Transformer-based models have made tremendous impacts in natural language generation. However the inference speed is a bottleneck due to large model size and intensive computing involved in auto-regressive decoding process. We develop FastSeq framework to accelerate sequence generation without accuracy loss. The proposed optimization techniques include an attention cache optimization, an efficient algorithm for detecting repeated n-grams, and an asynchronous generation pipeline with parallel I/O. These optimizations are general enough to be applicable to Transformer-based models (e.g., T5, GPT2, and UniLM). Our benchmark results on a set of widely used and diverse models demonstrate 4-9x inference speed gain. Additionally, FastSeq is easy to use with a simple one-line code change. The source code is available at https://github.com/microsoft/fastseq.
Now, the pre-training technique is ubiquitous in natural language processing field. ProphetNet is a pre-training based natural language generation method which shows powerful performance on English text summarization and question generation tasks. In this paper, we extend ProphetNet into other domains and languages, and present the ProphetNet family pre-training models, named ProphetNet-X, where X can be English, Chinese, Multi-lingual, and so on. We pre-train a cross-lingual generation model ProphetNet-Multi, a Chinese generation model ProphetNet-Zh, two open-domain dialog generation models ProphetNet-Dialog-En and ProphetNet-Dialog-Zh. And also, we provide a PLG (Programming Language Generation) model ProphetNet-Code to show the generation performance besides NLG (Natural Language Generation) tasks. In our experiments, ProphetNet-X models achieve new state-of-the-art performance on 10 benchmarks. All the models of ProphetNet-X share the same model structure, which allows users to easily switch between different models. We make the code and models publicly available, and we will keep updating more pre-training models and finetuning scripts.
In this paper, we propose a novel data augmentation method, referred to as Controllable Rewriting based Question Data Augmentation (CRQDA), for machine reading comprehension (MRC), question generation, and question-answering natural language inference tasks. We treat the question data augmentation task as a constrained question rewriting problem to generate context-relevant, high-quality, and diverse question data samples. CRQDA utilizes a Transformer Autoencoder to map the original discrete question into a continuous embedding space. It then uses a pre-trained MRC model to revise the question representation iteratively with gradient-based optimization. Finally, the revised question representations are mapped back into the discrete space, which serve as additional question data. Comprehensive experiments on SQuAD 2.0, SQuAD 1.1 question generation, and QNLI tasks demonstrate the effectiveness of CRQDA.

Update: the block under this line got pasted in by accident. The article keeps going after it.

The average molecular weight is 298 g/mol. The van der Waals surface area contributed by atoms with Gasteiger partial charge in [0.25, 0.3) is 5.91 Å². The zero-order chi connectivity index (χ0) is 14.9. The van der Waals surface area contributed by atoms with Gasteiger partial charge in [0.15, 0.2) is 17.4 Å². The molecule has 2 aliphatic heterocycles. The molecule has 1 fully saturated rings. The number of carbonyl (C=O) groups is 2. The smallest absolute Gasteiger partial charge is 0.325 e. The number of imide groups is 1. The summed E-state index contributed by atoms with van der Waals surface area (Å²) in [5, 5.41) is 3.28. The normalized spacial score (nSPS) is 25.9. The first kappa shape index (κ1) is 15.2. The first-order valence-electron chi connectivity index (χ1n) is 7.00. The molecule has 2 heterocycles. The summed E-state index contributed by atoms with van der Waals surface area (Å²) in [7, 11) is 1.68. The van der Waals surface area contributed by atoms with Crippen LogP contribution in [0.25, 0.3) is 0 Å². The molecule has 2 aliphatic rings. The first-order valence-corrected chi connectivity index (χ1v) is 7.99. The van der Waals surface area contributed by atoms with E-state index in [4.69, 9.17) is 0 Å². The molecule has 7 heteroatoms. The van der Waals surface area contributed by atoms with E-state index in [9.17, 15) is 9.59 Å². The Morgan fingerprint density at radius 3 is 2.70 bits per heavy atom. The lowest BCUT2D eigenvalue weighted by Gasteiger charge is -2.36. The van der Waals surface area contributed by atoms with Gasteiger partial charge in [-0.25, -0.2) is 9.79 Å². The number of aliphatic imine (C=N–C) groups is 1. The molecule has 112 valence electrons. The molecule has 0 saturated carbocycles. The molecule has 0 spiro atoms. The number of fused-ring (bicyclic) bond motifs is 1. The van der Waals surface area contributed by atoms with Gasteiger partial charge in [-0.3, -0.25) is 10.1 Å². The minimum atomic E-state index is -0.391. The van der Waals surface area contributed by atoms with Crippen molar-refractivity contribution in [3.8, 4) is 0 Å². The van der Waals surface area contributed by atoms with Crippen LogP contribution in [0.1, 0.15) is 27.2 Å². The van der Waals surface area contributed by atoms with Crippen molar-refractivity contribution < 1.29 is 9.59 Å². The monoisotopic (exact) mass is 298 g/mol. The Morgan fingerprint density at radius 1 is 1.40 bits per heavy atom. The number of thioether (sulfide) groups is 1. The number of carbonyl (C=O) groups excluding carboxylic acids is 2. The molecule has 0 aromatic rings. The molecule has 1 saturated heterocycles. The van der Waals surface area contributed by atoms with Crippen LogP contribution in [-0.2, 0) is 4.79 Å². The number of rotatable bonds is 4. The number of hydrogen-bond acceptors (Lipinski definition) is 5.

This paper presents a new sequence-to-sequence pre-training model called ProphetNet, which introduces a novel self-supervised objective named future n-gram prediction and the proposed n-stream self-attention mechanism. Instead of optimizing one-step-ahead prediction in the traditional sequence-to-sequence model, the ProphetNet is optimized by n-step ahead prediction that predicts the next n tokens simultaneously based on previous context tokens at each time step. The future n-gram prediction explicitly encourages the model to plan for the future tokens and prevent overfitting on strong local correlations. We pre-train ProphetNet using a base scale dataset (16GB) and a large-scale dataset (160GB), respectively. Then we conduct experiments on CNN/DailyMail, Gigaword, and SQuAD 1.1 benchmarks for abstractive summarization and question generation tasks. Experimental results show that ProphetNet achieves new state-of-the-art results on all these datasets compared to the models using the same scale pre-training corpus.
Reading long documents to answer open-domain questions remains challenging in natural language understanding. In this paper, we introduce a new model, called RikiNet, which reads Wikipedia pages for natural question answering. RikiNet contains a dynamic paragraph dual-attention reader and a multi-level cascaded answer predictor. The reader dynamically represents the document and question by utilizing a set of complementary attention mechanisms. The representations are then fed into the predictor to obtain the span of the short answer, the paragraph of the long answer, and the answer type in a cascaded manner. On the Natural Questions (NQ) dataset, a single RikiNet achieves 74.3 F1 and 57.9 F1 on long-answer and short-answer tasks. To our best knowledge, it is the first single model that outperforms the single human performance. Furthermore, an ensemble RikiNet obtains 76.1 F1 and 61.3 F1 on long-answer and short-answer tasks, achieving the best performance on the official NQ leaderboard.